Ski Touring around Bodo and the Helgaland Coast

In summer 2016 I drove 2200Km from Chamonix to Oslo, picked up my family and continued almost the same distance again up to Bodo in Arctic Norway.  From here we explored the Lofoten Islands, went Mountain Biking around Narvik and on the way back down, headed through Bodo again and down into Helgeland, following the most scenic coastal road in Norway – and they’ve quite a few to choose from!

On this journey it became abundantly clear that this incredibly scenic and very quiet region was full of superb winter ski touring terrain, so in February 2018 I returned with a team of skiers for our first Bodo ski touring week.

Expectations were high and the area fully lived up to everything I’d hoped for – being both extremely quiet (we met nobody else on the hill all week!) and with plenty of quality touring terrain.

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Coastal Islands near Bodo

 

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View from the summit

Initially the omens weren’t good, when my bag went missing in Oslo airport – but buying and borrowing a few clothes and through the generosity of the local gear shop who lent me some hire boots free of charge, we got up on the hill and enjoyed 2 great days skiing until my regular boots arrived.  Day 2 in particular, skiing to the summit of a coastal Island with incredible 360 views, before enjoying a great run back down through fresh powder was particularly memorable.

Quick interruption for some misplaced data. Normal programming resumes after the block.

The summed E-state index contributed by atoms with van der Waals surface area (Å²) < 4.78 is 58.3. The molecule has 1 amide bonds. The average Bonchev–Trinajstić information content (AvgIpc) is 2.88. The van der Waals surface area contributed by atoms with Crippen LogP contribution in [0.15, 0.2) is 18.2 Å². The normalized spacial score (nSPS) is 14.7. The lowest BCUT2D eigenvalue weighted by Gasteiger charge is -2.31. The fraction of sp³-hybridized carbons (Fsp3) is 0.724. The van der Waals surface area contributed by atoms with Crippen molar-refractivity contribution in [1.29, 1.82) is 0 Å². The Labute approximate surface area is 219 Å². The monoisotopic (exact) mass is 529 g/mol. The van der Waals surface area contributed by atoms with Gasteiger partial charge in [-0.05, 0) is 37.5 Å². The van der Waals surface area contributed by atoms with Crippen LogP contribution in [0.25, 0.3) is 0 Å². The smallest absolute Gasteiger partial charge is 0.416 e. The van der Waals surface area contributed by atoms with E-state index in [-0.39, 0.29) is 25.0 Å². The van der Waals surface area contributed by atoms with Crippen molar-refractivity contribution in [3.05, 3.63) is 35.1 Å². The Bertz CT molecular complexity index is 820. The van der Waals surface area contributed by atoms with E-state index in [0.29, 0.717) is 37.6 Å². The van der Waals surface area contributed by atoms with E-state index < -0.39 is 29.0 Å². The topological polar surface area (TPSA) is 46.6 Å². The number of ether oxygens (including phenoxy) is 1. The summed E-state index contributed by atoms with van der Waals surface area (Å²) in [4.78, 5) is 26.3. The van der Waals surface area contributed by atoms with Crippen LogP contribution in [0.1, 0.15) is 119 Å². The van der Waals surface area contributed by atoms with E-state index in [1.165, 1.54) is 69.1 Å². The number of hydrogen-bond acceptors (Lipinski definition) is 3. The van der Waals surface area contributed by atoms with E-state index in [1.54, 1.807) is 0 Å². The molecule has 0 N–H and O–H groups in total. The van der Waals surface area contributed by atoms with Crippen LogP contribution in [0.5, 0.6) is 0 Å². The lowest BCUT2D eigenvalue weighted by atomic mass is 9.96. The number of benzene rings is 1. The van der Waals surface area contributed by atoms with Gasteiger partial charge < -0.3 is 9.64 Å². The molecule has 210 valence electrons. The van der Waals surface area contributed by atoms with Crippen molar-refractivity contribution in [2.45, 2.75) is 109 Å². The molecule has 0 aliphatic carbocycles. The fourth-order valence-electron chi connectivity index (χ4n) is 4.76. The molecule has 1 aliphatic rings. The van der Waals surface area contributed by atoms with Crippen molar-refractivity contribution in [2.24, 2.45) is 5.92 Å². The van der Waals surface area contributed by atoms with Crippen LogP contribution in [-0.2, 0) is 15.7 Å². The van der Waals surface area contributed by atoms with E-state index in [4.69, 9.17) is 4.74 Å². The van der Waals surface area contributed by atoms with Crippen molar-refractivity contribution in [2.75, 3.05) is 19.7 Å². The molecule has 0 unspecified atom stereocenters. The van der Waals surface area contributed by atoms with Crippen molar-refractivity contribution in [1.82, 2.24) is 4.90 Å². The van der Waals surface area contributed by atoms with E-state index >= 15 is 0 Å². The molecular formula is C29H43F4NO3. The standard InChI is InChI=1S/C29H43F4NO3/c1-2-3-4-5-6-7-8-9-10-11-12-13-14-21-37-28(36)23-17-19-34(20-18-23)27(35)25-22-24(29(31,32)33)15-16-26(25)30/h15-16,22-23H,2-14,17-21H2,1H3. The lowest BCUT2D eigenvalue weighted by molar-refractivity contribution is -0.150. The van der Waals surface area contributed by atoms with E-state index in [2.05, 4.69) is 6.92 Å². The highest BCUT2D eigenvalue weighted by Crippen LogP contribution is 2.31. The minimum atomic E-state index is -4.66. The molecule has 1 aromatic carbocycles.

Day 3 we ventured northwards, but discovered that less fresh snow had fallen here than further south.  Climbing up it looked like ski conditions for the descent weren’t too promising, but the views were excellent from the top and by picking a canny line we managed to link up all the best bits of snow blown into hollows and vallons on the descent, so it all worked out well in the end.

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Locals…
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Northern Lights
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Heading Up…
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…Coming Down
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Powder!

Back at the hotel we enjoyed an excellent spa that night, before another hungry skier sized portion meal and a couple of evenings watching the Northern Lights.

Day four dawned grey, with a threat of snow in the air – so we headed to a sheltered venue and skinned up through trees and a stream valley above to open ground.  On days like this it’s best to choose a smooth, regular angled slope and follow a strategy of laying regular kick turns on the way up, in order to create a ‘corridor’ with the skinning track, which makes the descent easier and more enjoyable in flat light.  The plan worked well and we enjoyed some of the best snow of the week, despite the ‘journee blanche’ conditions.

The Powder Gods continued to be on our side for the rest of the week too, with fresh turns each day and more amazing scenery – all in all, this one of the best and quietest touring regions I’ve visited in Norway and a lovely place to escape the crowds and enjoy some scenic touring.